Categorized as a temporary type of hair loss, telogen effluvium (also known as shedding) occurs when the body experiences a major stress or trauma like childbirth, malnutrition or surgery. The trauma sends the hair from the growing phase to the resting phase and then into the shedding phase, which can occur in diffuse clumps.
Once the stress has lessened, the hair loss typically goes away on its own, and the hair resumes its normal growing and shedding process.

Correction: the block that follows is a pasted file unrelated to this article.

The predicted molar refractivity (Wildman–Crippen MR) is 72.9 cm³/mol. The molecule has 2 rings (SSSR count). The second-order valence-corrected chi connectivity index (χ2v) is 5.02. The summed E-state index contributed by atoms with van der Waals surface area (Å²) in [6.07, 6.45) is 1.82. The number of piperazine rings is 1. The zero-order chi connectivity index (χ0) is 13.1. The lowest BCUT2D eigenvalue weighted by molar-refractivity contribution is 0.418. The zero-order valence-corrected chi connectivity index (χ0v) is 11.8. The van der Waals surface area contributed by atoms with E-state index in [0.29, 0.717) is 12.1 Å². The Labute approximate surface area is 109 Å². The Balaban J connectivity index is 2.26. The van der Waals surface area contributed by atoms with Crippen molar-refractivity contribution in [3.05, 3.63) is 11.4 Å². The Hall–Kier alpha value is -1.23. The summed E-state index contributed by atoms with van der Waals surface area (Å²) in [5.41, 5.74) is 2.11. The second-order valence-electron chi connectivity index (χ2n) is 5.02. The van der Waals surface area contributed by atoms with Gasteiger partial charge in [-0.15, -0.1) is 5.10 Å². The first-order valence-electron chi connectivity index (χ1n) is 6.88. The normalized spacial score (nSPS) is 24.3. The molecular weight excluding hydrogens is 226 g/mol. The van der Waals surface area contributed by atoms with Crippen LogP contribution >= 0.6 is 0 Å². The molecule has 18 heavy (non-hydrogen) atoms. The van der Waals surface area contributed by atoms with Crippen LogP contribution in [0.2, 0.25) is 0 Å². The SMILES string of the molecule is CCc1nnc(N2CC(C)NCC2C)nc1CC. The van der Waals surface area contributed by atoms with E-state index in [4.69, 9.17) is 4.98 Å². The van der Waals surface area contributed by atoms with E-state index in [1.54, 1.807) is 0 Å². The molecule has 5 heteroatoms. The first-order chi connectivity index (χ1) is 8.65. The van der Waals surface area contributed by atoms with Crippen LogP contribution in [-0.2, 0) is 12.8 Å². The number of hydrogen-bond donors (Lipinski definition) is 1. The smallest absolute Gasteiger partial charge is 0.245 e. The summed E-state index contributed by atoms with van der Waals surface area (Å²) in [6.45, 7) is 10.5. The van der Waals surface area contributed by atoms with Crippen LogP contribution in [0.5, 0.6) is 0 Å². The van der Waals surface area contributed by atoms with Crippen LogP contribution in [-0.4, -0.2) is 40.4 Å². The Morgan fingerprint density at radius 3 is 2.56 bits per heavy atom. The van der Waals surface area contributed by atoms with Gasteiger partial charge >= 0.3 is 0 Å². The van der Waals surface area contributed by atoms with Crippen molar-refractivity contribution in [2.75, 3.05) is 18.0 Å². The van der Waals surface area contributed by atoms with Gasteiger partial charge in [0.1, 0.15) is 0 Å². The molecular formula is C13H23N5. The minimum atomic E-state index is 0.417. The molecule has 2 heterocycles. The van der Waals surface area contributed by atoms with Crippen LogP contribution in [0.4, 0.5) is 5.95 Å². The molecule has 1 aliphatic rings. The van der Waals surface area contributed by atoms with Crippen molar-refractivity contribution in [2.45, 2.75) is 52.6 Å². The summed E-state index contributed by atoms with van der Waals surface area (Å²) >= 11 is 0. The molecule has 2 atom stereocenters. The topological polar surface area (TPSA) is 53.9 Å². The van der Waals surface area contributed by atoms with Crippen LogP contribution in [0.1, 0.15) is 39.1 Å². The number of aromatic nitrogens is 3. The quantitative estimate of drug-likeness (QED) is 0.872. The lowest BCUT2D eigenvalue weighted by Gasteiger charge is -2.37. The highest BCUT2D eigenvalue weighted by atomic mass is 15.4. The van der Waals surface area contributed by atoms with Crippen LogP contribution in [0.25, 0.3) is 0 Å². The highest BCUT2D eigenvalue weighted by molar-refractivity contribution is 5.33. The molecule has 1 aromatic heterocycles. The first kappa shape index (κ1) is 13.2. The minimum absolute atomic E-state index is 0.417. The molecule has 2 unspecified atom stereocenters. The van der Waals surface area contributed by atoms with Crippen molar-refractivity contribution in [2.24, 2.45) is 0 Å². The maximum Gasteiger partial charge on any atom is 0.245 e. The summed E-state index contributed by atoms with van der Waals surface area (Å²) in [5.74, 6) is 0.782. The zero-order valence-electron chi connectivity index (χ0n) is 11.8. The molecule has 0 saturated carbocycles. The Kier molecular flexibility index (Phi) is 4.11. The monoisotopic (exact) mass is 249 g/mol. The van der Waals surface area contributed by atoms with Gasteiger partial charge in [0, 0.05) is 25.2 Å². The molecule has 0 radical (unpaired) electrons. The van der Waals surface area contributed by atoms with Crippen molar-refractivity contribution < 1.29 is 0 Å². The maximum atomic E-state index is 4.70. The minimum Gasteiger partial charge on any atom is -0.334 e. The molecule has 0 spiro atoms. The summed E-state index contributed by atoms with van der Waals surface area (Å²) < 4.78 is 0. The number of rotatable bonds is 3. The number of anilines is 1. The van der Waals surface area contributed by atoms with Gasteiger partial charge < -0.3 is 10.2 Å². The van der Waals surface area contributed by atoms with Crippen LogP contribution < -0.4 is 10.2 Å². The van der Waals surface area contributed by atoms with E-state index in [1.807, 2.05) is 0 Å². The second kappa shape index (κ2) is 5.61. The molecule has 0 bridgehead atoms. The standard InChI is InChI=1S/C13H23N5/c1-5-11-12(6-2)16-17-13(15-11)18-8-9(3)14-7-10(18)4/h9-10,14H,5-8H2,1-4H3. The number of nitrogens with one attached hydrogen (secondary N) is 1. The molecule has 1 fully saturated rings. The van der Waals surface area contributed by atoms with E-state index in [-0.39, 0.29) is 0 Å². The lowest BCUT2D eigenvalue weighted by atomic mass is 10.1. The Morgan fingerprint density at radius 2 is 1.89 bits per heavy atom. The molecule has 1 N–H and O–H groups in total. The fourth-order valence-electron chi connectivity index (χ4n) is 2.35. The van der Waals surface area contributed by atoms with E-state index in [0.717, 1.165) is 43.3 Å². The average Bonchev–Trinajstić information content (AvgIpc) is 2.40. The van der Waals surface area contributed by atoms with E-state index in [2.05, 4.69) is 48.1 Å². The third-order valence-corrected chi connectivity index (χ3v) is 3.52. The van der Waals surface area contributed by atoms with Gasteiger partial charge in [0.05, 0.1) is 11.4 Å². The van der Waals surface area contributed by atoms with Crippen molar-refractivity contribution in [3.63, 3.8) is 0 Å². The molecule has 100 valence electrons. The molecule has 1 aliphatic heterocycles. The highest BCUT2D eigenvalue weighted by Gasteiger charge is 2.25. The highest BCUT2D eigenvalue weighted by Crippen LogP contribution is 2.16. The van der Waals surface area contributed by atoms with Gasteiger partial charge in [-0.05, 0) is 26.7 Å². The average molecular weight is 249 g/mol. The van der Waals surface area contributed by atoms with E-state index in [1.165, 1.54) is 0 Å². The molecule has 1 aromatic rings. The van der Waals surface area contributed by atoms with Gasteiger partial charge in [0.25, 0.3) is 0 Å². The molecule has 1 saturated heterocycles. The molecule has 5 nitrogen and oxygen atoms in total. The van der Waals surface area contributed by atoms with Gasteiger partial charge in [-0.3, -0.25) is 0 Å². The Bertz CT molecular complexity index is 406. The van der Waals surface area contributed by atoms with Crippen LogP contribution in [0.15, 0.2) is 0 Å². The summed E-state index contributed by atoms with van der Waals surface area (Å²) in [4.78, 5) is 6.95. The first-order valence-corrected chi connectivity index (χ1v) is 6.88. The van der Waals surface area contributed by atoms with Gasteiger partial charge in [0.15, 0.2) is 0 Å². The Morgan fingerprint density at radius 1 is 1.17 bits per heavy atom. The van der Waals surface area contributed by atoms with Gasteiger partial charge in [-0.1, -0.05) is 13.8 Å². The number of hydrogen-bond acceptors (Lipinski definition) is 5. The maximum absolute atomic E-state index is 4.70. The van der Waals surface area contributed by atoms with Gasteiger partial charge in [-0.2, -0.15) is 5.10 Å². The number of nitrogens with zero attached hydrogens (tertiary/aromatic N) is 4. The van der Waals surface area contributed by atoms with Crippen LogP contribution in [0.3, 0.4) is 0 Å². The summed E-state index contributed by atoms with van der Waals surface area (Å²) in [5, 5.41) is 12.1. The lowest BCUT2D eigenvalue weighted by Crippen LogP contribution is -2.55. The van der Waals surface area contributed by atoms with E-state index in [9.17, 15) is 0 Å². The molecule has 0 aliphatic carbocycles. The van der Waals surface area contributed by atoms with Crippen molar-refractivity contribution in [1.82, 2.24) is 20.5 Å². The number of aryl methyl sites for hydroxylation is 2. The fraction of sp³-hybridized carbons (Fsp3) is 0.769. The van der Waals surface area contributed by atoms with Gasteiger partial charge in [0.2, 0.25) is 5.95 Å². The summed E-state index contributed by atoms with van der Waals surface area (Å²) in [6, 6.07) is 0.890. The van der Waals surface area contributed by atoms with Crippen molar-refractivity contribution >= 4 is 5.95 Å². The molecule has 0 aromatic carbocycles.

While you can use hair-loss products to try boosting hair growth, telogen effluvium is not a reason to run to the doctor. However, if your condition still persists for six months or more, after your stress has passed, then you may want to consult a dermatologist.
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